Even after he'd been knighted, he remained that boy who grew up around the docks. Not long ago, locals playing trivia in a Glasgow bar saw someone join the game and enter the name "Sir Alex." They looked around, gob-smacked to find the actual Sir Alex grinning and holding his own with the questions. He's a voracious reader. He's obsessed with the Kennedy assassination. He loved to sing Sinatra around the Man United office. People close to the club tell stories about how he'd walk the academy's practice field and stop and talk to a reserve goalkeeper and remember the names of everyone in the player's family. The unspoken subtext is that the current regime can't do that, and if the Sir Alex stories have some larger point, it's that Ferguson created a family out of a billion-dollar business using mainly his unrelenting will.
It's hard to know what's real and what is nostalgia. Each story is a brick in a monument, built slowly over time. At some point, it doesn't even matter what's real and what's imagined. An idea can be immortal, a fact Ferguson clearly understands. The Queensland Star sailed the world for decades until, in 1979, it made one final voyage from the south of England to a scrapyard in the south of Taiwan, where big torches and winches undid the work of Ferguson's father and his friends. But the idea of those men in that Glasgow shipyard outlived the vessel they built. When Ferguson started buying racehorses, he named the first one Queensland Star.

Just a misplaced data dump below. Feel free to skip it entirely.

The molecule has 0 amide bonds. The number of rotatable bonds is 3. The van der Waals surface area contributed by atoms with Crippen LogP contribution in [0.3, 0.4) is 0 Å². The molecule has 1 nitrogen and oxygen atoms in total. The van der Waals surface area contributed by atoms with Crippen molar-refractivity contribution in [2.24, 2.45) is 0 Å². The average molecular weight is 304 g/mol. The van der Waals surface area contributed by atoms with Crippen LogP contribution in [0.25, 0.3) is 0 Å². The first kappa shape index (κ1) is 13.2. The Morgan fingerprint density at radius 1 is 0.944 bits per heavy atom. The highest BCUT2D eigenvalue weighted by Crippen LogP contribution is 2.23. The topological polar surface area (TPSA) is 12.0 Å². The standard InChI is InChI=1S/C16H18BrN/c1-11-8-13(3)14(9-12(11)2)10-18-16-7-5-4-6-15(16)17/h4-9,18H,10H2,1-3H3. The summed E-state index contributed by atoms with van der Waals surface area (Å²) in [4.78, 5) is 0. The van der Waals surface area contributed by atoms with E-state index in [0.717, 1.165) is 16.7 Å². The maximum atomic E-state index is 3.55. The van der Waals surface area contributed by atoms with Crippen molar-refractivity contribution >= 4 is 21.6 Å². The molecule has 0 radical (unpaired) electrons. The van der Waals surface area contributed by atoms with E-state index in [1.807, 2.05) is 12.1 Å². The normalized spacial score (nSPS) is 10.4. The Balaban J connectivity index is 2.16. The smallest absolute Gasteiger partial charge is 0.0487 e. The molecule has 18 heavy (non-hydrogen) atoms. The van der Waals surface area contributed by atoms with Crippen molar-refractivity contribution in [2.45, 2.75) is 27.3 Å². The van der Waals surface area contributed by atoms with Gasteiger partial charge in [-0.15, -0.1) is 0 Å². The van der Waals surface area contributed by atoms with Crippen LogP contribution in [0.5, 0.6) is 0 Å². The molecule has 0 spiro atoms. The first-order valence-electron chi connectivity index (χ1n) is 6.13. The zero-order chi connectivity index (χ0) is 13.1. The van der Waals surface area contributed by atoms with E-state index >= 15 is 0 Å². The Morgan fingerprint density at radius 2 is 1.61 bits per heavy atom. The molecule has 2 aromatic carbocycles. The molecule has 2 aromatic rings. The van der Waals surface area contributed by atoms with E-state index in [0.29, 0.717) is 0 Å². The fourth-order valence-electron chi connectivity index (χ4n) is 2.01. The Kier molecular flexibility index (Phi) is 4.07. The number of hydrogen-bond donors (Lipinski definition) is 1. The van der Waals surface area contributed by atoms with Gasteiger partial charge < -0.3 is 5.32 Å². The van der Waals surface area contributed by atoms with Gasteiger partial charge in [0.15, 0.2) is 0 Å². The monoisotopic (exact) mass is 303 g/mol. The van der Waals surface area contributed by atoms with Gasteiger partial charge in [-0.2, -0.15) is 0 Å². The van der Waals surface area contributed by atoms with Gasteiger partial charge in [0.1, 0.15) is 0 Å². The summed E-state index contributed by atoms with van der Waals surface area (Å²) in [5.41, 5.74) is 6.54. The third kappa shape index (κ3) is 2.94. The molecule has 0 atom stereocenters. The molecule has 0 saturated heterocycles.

For the fans of Man United, Sir Alex Ferguson isn't just the name of a man, but code for the dominant team he created in his image, one they long to see again.
He's their Queensland Star.
It has been a frustrating season at Old Trafford. While there is an FA Cup final against Chelsea to come next weekend, the team finished second in the Premier League, behind crosstown rivals Man City. Second is good for any fan base except one that expects not just victory, but dominance. Manchester United fans want to see opponents tremble like they did when Ferguson tapped his watch. His teams did more than win titles. In memory, they swarmed the goal, hurling themselves against a defense, bringing pressure and power and speed to bear. That's not how the current team plays. Of course, that's not how Ferguson's teams always played, either, but they did have something ineffable. There are growing complaints about the style of the current manager, Jose Mourinho, which feel like a way of expressing this nagging suspicion that the intimidation the club once carried around the world came from Sir Alex. With each passing year, it's harder to ignore the fact that some essential part of the club's treasured myth left Old Trafford with him, and someone like him is necessary to bring it back.